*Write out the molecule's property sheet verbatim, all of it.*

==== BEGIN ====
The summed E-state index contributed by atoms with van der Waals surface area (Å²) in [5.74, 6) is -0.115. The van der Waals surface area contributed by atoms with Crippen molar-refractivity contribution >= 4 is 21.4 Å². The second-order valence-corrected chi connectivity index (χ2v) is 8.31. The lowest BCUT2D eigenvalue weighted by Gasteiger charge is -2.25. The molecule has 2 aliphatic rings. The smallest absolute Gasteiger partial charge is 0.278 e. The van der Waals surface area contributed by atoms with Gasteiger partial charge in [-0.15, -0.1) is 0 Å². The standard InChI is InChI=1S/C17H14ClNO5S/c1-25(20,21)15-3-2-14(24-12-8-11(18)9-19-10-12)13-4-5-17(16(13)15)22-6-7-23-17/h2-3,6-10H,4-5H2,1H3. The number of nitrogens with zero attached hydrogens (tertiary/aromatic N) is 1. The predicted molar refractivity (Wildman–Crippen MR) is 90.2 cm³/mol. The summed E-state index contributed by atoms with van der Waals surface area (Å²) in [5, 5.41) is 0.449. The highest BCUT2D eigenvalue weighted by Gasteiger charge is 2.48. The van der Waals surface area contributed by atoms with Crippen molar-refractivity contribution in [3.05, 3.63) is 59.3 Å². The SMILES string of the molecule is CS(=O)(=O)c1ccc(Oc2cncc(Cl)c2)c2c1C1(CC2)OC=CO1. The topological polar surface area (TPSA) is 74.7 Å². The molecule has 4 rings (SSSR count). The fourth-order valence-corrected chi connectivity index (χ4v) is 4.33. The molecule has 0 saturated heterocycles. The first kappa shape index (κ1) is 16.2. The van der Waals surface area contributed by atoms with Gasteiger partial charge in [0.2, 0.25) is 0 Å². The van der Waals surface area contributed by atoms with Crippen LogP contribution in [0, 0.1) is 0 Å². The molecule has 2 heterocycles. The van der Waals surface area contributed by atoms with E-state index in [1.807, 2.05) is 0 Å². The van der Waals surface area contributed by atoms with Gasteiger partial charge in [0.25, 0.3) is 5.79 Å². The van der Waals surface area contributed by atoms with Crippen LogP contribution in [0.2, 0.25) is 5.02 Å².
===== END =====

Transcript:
The summed E-state index contributed by atoms with van der Waals surface area (Å²) in [5.74, 6) is -0.115. The van der Waals surface area contributed by atoms with Crippen molar-refractivity contribution >= 4 is 21.4 Å². The second-order valence-corrected chi connectivity index (χ2v) is 8.31. The lowest BCUT2D eigenvalue weighted by Gasteiger charge is -2.25. The molecule has 2 aliphatic rings. The smallest absolute Gasteiger partial charge is 0.278 e. The van der Waals surface area contributed by atoms with Gasteiger partial charge in [-0.15, -0.1) is 0 Å². The standard InChI is InChI=1S/C17H14ClNO5S/c1-25(20,21)15-3-2-14(24-12-8-11(18)9-19-10-12)13-4-5-17(16(13)15)22-6-7-23-17/h2-3,6-10H,4-5H2,1H3. The number of nitrogens with zero attached hydrogens (tertiary/aromatic N) is 1. The predicted molar refractivity (Wildman–Crippen MR) is 90.2 cm³/mol. The summed E-state index contributed by atoms with van der Waals surface area (Å²) in [5, 5.41) is 0.449. The highest BCUT2D eigenvalue weighted by Gasteiger charge is 2.48. The van der Waals surface area contributed by atoms with Crippen molar-refractivity contribution in [3.05, 3.63) is 59.3 Å². The SMILES string of the molecule is CS(=O)(=O)c1ccc(Oc2cncc(Cl)c2)c2c1C1(CC2)OC=CO1. The topological polar surface area (TPSA) is 74.7 Å². The molecule has 4 rings (SSSR count). The fourth-order valence-corrected chi connectivity index (χ4v) is 4.33. The molecule has 0 saturated heterocycles. The first kappa shape index (κ1) is 16.2. The van der Waals surface area contributed by atoms with Gasteiger partial charge in [0.2, 0.25) is 0 Å². The van der Waals surface area contributed by atoms with Crippen LogP contribution in [0, 0.1) is 0 Å². The molecule has 2 heterocycles. The van der Waals surface area contributed by atoms with E-state index in [1.807, 2.05) is 0 Å². The van der Waals surface area contributed by atoms with Gasteiger partial charge in [0.25, 0.3) is 5.79 Å². The van der Waals surface area contributed by atoms with Crippen LogP contribution in [0.2, 0.25) is 5.02 Å².